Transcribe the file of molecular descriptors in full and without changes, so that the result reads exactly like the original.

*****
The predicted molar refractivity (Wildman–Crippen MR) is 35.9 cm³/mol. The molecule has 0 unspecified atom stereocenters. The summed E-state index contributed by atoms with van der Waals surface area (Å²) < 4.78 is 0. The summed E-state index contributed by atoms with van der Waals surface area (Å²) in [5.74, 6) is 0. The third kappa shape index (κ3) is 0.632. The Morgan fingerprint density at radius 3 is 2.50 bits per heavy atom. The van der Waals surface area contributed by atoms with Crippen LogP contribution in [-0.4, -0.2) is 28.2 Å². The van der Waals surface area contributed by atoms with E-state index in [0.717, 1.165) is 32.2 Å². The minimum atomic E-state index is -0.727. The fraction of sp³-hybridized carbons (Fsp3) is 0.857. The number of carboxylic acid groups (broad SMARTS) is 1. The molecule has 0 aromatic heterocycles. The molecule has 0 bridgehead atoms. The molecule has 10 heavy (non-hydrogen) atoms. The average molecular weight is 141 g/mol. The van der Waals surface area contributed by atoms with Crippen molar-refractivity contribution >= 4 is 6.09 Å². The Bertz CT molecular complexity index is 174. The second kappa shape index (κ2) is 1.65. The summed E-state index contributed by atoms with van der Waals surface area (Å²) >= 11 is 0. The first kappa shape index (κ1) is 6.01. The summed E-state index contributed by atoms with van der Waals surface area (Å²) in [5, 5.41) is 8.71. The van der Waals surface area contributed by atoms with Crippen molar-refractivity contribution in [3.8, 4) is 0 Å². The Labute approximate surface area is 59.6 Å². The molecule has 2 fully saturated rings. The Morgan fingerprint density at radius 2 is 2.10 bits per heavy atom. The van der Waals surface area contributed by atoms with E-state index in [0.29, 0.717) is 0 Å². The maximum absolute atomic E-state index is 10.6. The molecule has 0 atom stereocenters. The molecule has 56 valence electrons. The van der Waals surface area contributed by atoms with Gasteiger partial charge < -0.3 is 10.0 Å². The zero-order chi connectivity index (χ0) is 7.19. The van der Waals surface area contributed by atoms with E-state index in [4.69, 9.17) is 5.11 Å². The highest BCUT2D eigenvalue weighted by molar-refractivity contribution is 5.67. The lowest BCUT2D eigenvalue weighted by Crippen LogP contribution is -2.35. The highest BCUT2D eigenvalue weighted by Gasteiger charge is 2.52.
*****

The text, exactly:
The predicted molar refractivity (Wildman–Crippen MR) is 35.9 cm³/mol. The molecule has 0 unspecified atom stereocenters. The summed E-state index contributed by atoms with van der Waals surface area (Å²) < 4.78 is 0. The summed E-state index contributed by atoms with van der Waals surface area (Å²) in [5.74, 6) is 0. The third kappa shape index (κ3) is 0.632. The Morgan fingerprint density at radius 3 is 2.50 bits per heavy atom. The van der Waals surface area contributed by atoms with Crippen LogP contribution in [-0.4, -0.2) is 28.2 Å². The van der Waals surface area contributed by atoms with E-state index in [0.717, 1.165) is 32.2 Å². The minimum atomic E-state index is -0.727. The fraction of sp³-hybridized carbons (Fsp3) is 0.857. The number of carboxylic acid groups (broad SMARTS) is 1. The molecule has 0 aromatic heterocycles. The molecule has 0 bridgehead atoms. The molecule has 10 heavy (non-hydrogen) atoms. The average molecular weight is 141 g/mol. The van der Waals surface area contributed by atoms with Crippen molar-refractivity contribution >= 4 is 6.09 Å². The Bertz CT molecular complexity index is 174. The second kappa shape index (κ2) is 1.65. The summed E-state index contributed by atoms with van der Waals surface area (Å²) >= 11 is 0. The first kappa shape index (κ1) is 6.01. The summed E-state index contributed by atoms with van der Waals surface area (Å²) in [5, 5.41) is 8.71. The van der Waals surface area contributed by atoms with Crippen molar-refractivity contribution in [3.8, 4) is 0 Å². The Labute approximate surface area is 59.6 Å². The molecule has 2 fully saturated rings. The Morgan fingerprint density at radius 2 is 2.10 bits per heavy atom. The van der Waals surface area contributed by atoms with E-state index in [0.29, 0.717) is 0 Å². The maximum absolute atomic E-state index is 10.6. The molecule has 0 atom stereocenters. The molecule has 56 valence electrons. The van der Waals surface area contributed by atoms with Gasteiger partial charge < -0.3 is 10.0 Å². The zero-order chi connectivity index (χ0) is 7.19. The van der Waals surface area contributed by atoms with E-state index in [4.69, 9.17) is 5.11 Å². The highest BCUT2D eigenvalue weighted by molar-refractivity contribution is 5.67. The lowest BCUT2D eigenvalue weighted by Crippen LogP contribution is -2.35. The highest BCUT2D eigenvalue weighted by Gasteiger charge is 2.52.